Slow crack growth behaviour and failure mechanisms of PE 100 pipe grade materials exposed to liquid hydrocarbon environment
Sprache des Vortragstitels:
Advances in Polymer Science and Technology 3
Sprache des Tagungstitel:
Introduction and Experimental
Due to the growing utilization of PE pipes in the oil and gas industry, it essential to evaluate liquid hydrocarbon environment related changes, particularly on slow crack growth (SCG) behavior. Thus, fatigue crack growth (FCG) tests, using cracked round bar (CRB) specimen under cyclic loading, have been carried out with three commercially available PE100 pipe grades. Specimen have been tested fully immersed in media and tempered at 35 °C and 60 °C, respectively, in either deionized water (?water application?) or a mixture of 90w-% i-octane/ 10w-% toluene (?oilfield application?). Prior to testing, ?oilfield application? samples have been preconditioned in media at the designated testing temperature until mass constancy.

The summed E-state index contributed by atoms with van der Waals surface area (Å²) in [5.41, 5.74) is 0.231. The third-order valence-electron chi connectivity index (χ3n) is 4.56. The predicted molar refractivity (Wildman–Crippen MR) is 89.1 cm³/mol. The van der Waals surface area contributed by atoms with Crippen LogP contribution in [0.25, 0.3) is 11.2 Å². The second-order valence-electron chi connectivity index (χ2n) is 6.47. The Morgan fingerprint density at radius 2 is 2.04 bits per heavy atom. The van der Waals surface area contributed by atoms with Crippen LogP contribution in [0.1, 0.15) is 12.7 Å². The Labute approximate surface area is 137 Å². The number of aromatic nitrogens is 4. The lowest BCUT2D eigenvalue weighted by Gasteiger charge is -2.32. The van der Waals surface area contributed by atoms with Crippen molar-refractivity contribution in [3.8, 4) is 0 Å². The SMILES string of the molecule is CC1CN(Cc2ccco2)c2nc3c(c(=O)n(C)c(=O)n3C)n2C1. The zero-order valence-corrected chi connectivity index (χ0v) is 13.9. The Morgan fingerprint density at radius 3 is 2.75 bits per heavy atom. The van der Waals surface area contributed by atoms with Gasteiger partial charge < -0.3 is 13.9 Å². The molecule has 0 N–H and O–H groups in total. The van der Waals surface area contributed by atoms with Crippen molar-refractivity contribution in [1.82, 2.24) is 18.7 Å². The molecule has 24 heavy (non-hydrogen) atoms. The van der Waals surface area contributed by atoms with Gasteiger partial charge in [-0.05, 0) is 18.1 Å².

Results and Conclusions:
FCG tests revealed different failure mechanisms for water and oilfield environments. As expected for water and similar to investigations in air, the typical failure mechanism was crack tip crazing visible as remnant of fibrils and micro-voids. In sharp contrast to liquid hydrocarbon environment, no micro-voids and fibrilar structures could be observed on the fracture surfaces, suggesting that the dominant crack tip failure mechanism is cyclic shear yielding. Interestingly, at very low initial stress intensity factors (SIF), the resistance to SCG of liquid hydrocarbon saturated samples remained even better than for tests in water.
 Haager M, Institute of materials science and testing of plastics, University of Leoben, 2006